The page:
British and Irish Lions 2017: Gavin Hastings recalls 1993 New Zealand tour
If he could, he'd wind the clock back to his youth and do it all again in New Zealand, the highs and lows of a Lions tour, the intensity, the brutality, the ecstasy and the agony.
When Gavin Hastings says that the 2017 Lions are about to experience the "hardest weeks of rugby they will ever have faced in their lives, but at the same time, the most incredible weeks", he speaks from experience, some of it bitter, some of it glorious, all of it unforgettable.
"These guys have the opportunity to make history," he says. "Let's get it straight, this is not a question of life or death, they're not going away with Bear Grylls on an island to fend for themselves. They're going to be worshipped when they arrive, probably not by New Zealand fans, but by the 25,000 Lions fans that are going to be there.
"If you asked every person who ever played for the Lions in the past would they like to be young again and be on that plane, then most of us would say, 'Yeah, we'll do it'. Captaining the side in 1993 was the greatest honour I could have achieved."
That was quite a tour, the last of the amateur era - 13 matches, a dramatic and controversial Test series, a calamitous midweek side and so many memories that are still vivid in Hastings' mind's eye.
The first of them was the strange way he was offered the captaincy.
'A very good time in my life'
Ian McGeechan was the Lions coach in 1993 and Geoff Cooke, of England, was the manager. There were three men touted for the leadership of the team - Will Carling, who had captained the English to two Grand Slams, Ieuan Evans, the brilliant Welsh wing, and Hastings, who had just assumed the captaincy of Scotland that season.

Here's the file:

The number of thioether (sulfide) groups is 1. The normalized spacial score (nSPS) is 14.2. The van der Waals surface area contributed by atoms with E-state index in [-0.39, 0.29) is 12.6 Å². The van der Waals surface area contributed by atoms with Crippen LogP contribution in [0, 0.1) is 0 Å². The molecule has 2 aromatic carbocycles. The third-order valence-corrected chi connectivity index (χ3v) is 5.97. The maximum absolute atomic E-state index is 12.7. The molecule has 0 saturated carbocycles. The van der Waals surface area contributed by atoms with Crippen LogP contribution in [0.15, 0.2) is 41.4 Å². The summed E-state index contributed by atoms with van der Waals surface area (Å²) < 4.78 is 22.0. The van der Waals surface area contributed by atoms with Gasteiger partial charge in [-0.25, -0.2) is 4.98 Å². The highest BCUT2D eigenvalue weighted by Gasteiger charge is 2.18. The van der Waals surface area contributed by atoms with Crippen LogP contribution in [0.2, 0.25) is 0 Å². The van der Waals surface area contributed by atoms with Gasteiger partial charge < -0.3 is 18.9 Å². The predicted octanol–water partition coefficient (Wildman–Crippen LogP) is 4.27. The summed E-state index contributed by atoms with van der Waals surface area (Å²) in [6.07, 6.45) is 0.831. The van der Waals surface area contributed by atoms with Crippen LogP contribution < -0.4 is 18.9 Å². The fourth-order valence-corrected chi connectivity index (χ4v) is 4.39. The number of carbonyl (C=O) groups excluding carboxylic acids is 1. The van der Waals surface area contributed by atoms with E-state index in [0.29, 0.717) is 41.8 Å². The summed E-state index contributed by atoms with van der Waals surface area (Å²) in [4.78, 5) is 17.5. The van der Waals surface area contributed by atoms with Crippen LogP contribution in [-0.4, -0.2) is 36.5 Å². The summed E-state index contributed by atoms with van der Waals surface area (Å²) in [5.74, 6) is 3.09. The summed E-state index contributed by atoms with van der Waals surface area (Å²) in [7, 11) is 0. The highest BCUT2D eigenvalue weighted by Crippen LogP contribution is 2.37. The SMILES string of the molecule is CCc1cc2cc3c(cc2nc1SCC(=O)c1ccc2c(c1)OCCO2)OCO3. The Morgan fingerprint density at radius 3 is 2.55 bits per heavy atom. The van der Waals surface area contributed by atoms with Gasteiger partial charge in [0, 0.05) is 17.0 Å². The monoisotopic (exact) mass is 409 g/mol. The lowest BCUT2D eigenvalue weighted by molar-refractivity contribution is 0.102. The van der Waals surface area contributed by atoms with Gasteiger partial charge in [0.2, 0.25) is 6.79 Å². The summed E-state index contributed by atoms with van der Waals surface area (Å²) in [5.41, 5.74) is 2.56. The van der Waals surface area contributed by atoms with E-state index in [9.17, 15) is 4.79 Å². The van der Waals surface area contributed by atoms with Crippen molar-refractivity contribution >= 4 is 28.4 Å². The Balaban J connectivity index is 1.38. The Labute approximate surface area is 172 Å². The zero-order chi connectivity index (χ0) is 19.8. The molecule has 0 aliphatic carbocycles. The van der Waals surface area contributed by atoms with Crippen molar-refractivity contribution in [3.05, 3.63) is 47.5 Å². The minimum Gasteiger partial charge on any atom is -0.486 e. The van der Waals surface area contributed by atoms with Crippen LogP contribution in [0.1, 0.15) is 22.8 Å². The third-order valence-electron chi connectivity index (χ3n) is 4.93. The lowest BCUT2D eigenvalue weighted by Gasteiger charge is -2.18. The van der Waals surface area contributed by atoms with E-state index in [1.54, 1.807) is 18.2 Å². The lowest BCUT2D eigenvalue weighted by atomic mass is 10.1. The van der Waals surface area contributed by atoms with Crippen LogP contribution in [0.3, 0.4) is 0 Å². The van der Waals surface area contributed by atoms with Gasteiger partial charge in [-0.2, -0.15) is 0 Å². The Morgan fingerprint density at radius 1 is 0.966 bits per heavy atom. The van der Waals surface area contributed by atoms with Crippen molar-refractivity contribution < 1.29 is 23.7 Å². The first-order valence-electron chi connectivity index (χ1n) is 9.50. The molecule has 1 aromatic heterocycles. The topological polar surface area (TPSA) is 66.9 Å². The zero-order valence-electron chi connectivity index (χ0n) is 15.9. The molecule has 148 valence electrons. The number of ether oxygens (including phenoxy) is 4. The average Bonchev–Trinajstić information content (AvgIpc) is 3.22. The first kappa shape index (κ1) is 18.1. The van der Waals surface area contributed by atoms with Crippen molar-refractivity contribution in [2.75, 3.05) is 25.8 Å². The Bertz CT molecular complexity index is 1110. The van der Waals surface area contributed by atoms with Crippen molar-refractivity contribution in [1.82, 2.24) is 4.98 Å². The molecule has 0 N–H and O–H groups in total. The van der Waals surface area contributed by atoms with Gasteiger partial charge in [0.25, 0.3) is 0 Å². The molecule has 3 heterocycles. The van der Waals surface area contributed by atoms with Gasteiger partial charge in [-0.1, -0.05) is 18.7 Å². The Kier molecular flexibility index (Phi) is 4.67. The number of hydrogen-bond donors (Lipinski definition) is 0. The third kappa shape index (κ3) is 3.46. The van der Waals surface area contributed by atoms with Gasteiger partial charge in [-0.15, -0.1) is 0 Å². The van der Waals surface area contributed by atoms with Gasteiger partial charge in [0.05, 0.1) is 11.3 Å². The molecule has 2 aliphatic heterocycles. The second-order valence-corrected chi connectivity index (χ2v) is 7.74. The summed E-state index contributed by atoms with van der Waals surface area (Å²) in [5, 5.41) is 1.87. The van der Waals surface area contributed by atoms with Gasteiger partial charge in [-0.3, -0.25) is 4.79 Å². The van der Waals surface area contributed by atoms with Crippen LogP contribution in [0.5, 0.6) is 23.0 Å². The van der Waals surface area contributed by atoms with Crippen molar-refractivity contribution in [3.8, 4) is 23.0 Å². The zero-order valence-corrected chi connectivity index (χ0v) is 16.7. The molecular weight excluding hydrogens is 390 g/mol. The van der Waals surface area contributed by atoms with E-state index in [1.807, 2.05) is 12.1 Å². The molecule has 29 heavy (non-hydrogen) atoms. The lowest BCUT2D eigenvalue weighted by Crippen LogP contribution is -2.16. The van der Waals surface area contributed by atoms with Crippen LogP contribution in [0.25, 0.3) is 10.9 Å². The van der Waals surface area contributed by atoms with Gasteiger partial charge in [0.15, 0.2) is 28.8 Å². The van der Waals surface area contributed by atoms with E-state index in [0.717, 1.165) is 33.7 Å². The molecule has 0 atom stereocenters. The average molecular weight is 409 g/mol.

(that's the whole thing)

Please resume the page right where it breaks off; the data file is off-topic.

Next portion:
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"I was sitting at home one Sunday evening when Geech rang and said that he'd been asked to call me to find out what I would say if I was offered the captaincy. I said, 'Geech, you know the answer to that question, I don't know why you're phoning to ask me'. And I kinda put the phone down.
"Then he phoned me again a couple of hours later and he asked me the very same question and I said, 'Geech, I've given you the answer'. He phoned me back half an hour later and said, 'Congratulations, you're the captain of the Lions'.
"I don't know if he, and Geoff, were just doing their homework and wanting to find out if I was nervous in any way, but I wasn't. It was a very good time in my life."
Promising start painfully punctuated
The Lions won their first four matches in New Zealand, beating North Auckland 30-17, North Harbour 29-13, coming from 20-0 behind to beat the Maori 24-20 before taking care of Canterbury 28-10.
Everything was going well, almost too well. When the Lions arrived in Dunedin to play Otago, the first crisis of the summer was about to hit them.
In scoring five tries and 37 points, Otago gave the tourists a record kicking. Jamie Joseph and a young Josh Kronfeld ran amok. Stuart Forster, their brilliant scrum-half, lorded it over the game and then trash-talked in the aftermath. "We stuffed it right up them," said Forster. As much as Hastings would liked to have protested, he couldn't.
Twenty-four years later, he says his boys were "mullered" that day.
The pain of the loss was added to by the injury sustained by his brother, Scott. He fractured his cheekbone and was invalided out of the tour.
"We had a night out after the Otago game," says Hastings. "I wasn't feeling too good, but I got up early the next morning and went to see our doctor, James Robson, to ask how Scott was doing and he said he wasn't doing great.
"He said, 'I'm going in to see him (in hospital) if you'd like to come'. I said 'OK' and when I saw his face I was just about ill all over the floor of the room he was in and it was as much to do with the way he looked as the amount of drink I'd had the night before. He was like the elephant man."
Referee still rankles